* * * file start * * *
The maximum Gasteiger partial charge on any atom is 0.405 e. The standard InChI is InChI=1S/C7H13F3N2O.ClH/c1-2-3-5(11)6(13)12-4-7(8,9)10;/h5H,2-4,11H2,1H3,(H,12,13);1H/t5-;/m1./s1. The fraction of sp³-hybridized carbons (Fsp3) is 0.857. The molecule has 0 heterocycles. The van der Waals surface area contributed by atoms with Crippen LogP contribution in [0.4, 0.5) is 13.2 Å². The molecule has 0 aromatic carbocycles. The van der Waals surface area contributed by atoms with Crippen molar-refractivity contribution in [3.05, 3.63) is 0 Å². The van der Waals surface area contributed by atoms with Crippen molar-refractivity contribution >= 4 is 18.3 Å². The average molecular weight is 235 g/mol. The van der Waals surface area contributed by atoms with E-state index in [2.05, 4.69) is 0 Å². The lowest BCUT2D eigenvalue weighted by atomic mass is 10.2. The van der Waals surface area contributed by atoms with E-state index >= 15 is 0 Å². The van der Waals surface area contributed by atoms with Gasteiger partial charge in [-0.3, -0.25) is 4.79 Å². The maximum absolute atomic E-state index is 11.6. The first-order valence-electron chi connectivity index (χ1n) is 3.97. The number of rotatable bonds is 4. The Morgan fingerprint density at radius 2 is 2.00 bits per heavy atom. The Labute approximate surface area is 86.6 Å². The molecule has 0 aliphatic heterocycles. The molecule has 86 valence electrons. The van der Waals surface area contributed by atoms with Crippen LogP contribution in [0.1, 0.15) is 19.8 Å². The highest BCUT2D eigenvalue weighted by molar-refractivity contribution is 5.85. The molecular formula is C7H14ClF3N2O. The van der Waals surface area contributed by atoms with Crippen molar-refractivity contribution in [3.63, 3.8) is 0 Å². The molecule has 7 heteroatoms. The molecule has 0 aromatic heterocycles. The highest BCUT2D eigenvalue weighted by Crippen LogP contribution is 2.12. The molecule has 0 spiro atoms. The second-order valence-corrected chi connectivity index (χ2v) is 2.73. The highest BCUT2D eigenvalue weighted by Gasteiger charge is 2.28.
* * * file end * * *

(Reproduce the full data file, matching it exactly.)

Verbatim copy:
The maximum Gasteiger partial charge on any atom is 0.405 e. The standard InChI is InChI=1S/C7H13F3N2O.ClH/c1-2-3-5(11)6(13)12-4-7(8,9)10;/h5H,2-4,11H2,1H3,(H,12,13);1H/t5-;/m1./s1. The fraction of sp³-hybridized carbons (Fsp3) is 0.857. The molecule has 0 heterocycles. The van der Waals surface area contributed by atoms with Crippen LogP contribution in [0.4, 0.5) is 13.2 Å². The molecule has 0 aromatic carbocycles. The van der Waals surface area contributed by atoms with Crippen molar-refractivity contribution in [3.05, 3.63) is 0 Å². The van der Waals surface area contributed by atoms with Crippen molar-refractivity contribution >= 4 is 18.3 Å². The average molecular weight is 235 g/mol. The van der Waals surface area contributed by atoms with E-state index in [2.05, 4.69) is 0 Å². The lowest BCUT2D eigenvalue weighted by atomic mass is 10.2. The van der Waals surface area contributed by atoms with E-state index >= 15 is 0 Å². The van der Waals surface area contributed by atoms with Gasteiger partial charge in [-0.3, -0.25) is 4.79 Å². The maximum absolute atomic E-state index is 11.6. The first-order valence-electron chi connectivity index (χ1n) is 3.97. The number of rotatable bonds is 4. The Morgan fingerprint density at radius 2 is 2.00 bits per heavy atom. The Labute approximate surface area is 86.6 Å². The molecule has 0 aliphatic heterocycles. The molecule has 86 valence electrons. The van der Waals surface area contributed by atoms with Crippen LogP contribution in [0.1, 0.15) is 19.8 Å². The highest BCUT2D eigenvalue weighted by molar-refractivity contribution is 5.85. The molecular formula is C7H14ClF3N2O. The van der Waals surface area contributed by atoms with Crippen molar-refractivity contribution in [3.63, 3.8) is 0 Å². The molecule has 7 heteroatoms. The molecule has 0 aromatic heterocycles. The highest BCUT2D eigenvalue weighted by Crippen LogP contribution is 2.12. The molecule has 0 spiro atoms. The second-order valence-corrected chi connectivity index (χ2v) is 2.73. The highest BCUT2D eigenvalue weighted by Gasteiger charge is 2.28.